Jani Bodmann’s review published on Letterboxd:
original title: 1000 dollari sul nero
Alberto Cardone's second Western direction follows the theme of naming his films with roulette terms (his first movie was "Seven Dollars on the Red"), though the movies aren't intended to form a series of films in any way. Still, both deal very much with the concept of family and both feature Biblical quotes pertaining to the perception of familial bonds that act as forewarnings for tragedies to come. Johnny Liston (Anthony Steffen) returns home after spending 12 years in prison for a murder he didn't commit. In the meanwhile, his brother Sartana (Gianni Garko) has become the ruthless leader of a gang extorting protection money from several surrounding towns, which lands him at loggerheads with Johnny not approving such conduct, nor his savage ways of mistreating and murdering people.
Thus he decides to become Sartana's opposition, though brotherly bonds are not so easy to break, particularly when under the embittered eyes of their old mother (Carla Calò). Whereas Cardone's previous Western was about a man's search for revenge that culminated in him having to face his own son in combat, here the movie pits literal brother against brother with both exhibiting divergent viewpoints on their lives. Johnny is the decent one of the family who just wants to get back to his life after his false sentence, the real details of which he learns as the movie goes on, while Sartana has fully embraced the sadism of a Wild West gangster with no compulsions on anyone's life other than maybe his brother's.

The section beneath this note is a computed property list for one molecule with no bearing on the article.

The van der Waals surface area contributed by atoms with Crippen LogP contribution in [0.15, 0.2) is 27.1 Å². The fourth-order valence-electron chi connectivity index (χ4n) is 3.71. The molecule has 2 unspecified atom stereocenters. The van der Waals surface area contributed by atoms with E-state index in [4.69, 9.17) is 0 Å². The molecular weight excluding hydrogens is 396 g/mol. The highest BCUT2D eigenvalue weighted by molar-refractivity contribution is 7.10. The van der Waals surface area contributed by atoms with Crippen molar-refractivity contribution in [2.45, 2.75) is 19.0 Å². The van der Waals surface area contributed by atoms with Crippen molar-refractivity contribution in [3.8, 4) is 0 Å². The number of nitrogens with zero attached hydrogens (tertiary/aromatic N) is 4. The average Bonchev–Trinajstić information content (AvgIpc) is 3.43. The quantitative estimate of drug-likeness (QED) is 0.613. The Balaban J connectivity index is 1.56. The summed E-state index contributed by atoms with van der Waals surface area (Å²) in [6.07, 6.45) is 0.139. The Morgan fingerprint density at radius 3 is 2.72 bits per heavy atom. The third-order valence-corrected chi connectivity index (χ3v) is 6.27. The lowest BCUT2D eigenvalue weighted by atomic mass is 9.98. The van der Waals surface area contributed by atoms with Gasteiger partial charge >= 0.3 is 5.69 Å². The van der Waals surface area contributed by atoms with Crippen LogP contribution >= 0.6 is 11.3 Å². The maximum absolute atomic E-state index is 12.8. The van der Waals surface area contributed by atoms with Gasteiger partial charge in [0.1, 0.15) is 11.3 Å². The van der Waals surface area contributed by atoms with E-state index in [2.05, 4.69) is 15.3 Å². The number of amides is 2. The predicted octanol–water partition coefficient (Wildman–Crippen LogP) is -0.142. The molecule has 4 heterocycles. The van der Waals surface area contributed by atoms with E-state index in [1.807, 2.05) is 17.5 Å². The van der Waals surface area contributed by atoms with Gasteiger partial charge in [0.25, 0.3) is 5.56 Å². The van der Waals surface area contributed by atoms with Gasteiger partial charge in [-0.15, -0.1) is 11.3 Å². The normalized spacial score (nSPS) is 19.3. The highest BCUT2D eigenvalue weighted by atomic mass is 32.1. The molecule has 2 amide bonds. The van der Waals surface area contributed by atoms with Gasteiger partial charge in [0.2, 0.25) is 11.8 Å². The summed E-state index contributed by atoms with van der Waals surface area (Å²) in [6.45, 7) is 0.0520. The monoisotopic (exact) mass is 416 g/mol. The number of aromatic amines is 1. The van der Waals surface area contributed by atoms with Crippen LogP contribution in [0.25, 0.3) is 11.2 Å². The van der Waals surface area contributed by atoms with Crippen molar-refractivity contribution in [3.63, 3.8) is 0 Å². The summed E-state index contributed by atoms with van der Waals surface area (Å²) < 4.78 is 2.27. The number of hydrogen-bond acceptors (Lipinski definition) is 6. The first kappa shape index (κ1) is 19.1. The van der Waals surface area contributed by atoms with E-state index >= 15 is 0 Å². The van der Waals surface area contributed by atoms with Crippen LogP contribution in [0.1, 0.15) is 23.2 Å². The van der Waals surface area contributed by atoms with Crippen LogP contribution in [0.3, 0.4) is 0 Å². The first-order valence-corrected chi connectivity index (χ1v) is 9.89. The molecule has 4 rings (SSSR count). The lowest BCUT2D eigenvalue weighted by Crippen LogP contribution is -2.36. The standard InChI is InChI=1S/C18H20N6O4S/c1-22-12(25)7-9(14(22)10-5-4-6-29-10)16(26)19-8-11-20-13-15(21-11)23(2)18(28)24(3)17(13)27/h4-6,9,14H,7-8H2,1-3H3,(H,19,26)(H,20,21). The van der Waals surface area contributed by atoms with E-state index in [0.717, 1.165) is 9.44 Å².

These two, however, are very much governed by the consideration they have for their mother, once a servant, but now having installed herself as a vengeful matriarch nobody dares disrespect – albeit her perception of Sartana's strength in making him a powerful "general" is equally blinded by her own hate that steers her to not see him being just a killer driven by simple violence. This familial core is what drives the movie's engine forward, around which various other satellites revolve, including a traumatised mute Sartana wantonly beats on, a woman still suffering from the murder of her father Johnny was sentenced for, and a shifty judge who isn't as above board as he pretends to be.
All in all, this is an entertaining Western, if not very intricately plotted, and makes for a perfectly decent sit even if it doesn’t exactly rise to any higher spheres. Garko would later go on to play another character named Sartana, launching an entire series of films starring that character, but which have no relation to this early career highlight. Aka. "Blood at Sundown," not to be confused with the 1965 film "Why Go On Killing?"